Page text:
Cyclic preconditioning is a commonly accepted initial component of any tendon testing protocol. Preconditioning provides tendons with a consistent “history” and stress-strain results become repeatable allowing for rigorous evaluation and comparison. While it is widely accepted that preconditioning is important, changes that occur during preconditioning are not well understood. Micro-structural alterations, such as re-arrangement of collagen fibers, is one proposed mechanism of preconditioning [1,4]. However, this mechanism has not been examined. Therefore, the objective of this study is to locally measure: 1) fiber re-alignment during preconditioning, stress relaxation and tensile testing and 2) corresponding mechanical properties, to address mechanisms of preconditioning as well as tissue nonlinearity and inhomogeneity in the rat supraspinatus tendon. We hypothesize that 1) fiber re-alignment will be greatest in the toe region, but will also occur during preconditioning and 2) mechanical properties and initial collagen fiber alignment will be greater in the midsubstance location of the tendon compared to the tendon-to-bone insertion site.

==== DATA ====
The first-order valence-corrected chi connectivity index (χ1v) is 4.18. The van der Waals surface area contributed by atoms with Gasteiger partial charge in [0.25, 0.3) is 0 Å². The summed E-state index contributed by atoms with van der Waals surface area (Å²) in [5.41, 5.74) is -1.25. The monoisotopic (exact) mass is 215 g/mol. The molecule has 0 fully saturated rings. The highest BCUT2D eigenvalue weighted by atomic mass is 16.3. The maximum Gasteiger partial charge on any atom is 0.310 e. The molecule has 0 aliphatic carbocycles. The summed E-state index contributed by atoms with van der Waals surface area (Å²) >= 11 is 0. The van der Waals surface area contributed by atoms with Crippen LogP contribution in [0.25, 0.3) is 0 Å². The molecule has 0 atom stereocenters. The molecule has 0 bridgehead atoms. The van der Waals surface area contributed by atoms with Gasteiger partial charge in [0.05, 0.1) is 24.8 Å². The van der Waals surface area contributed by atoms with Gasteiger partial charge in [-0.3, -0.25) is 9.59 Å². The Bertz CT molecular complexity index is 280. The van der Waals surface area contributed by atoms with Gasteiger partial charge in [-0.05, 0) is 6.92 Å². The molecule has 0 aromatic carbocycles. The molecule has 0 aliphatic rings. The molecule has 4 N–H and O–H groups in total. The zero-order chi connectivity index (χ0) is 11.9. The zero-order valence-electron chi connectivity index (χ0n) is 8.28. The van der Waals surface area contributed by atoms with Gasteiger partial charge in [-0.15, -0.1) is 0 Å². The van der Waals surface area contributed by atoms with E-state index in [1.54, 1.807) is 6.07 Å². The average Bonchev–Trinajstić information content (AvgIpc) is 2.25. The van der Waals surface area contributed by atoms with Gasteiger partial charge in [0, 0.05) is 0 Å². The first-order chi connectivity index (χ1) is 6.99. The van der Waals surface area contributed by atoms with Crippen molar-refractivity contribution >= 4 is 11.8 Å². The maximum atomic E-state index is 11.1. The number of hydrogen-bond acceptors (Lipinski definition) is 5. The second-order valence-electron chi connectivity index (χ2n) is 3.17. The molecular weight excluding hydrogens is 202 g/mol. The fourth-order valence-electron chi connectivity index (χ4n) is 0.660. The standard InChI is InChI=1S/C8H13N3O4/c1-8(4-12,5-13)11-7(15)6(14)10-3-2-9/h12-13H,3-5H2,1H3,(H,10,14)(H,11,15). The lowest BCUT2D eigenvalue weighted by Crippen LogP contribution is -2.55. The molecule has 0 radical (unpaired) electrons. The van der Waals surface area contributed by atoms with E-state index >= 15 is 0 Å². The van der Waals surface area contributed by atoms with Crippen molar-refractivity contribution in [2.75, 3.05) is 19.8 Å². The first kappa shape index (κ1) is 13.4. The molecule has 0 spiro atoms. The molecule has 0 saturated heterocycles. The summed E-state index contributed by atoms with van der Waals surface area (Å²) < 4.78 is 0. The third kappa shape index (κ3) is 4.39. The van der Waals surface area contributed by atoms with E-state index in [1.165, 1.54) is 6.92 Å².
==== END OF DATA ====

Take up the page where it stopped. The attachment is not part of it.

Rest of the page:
- Bioengineering Division
Effect of Preconditioning on Collagen Fiber Recruitment: Inhomogeneous Properties of Rat Supraspinatus Tendon
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Miller, KS, Edelstein, L, & Soslowsky, LJ. "Effect of Preconditioning on Collagen Fiber Recruitment: Inhomogeneous Properties of Rat Supraspinatus Tendon." Proceedings of the ASME 2010 Summer Bioengineering Conference. ASME 2010 Summer Bioengineering Conference, Parts A and B. Naples, Florida, USA. June 16–19, 2010. pp. 707-708. ASME. https://doi.org/10.1115/SBC2010-19089
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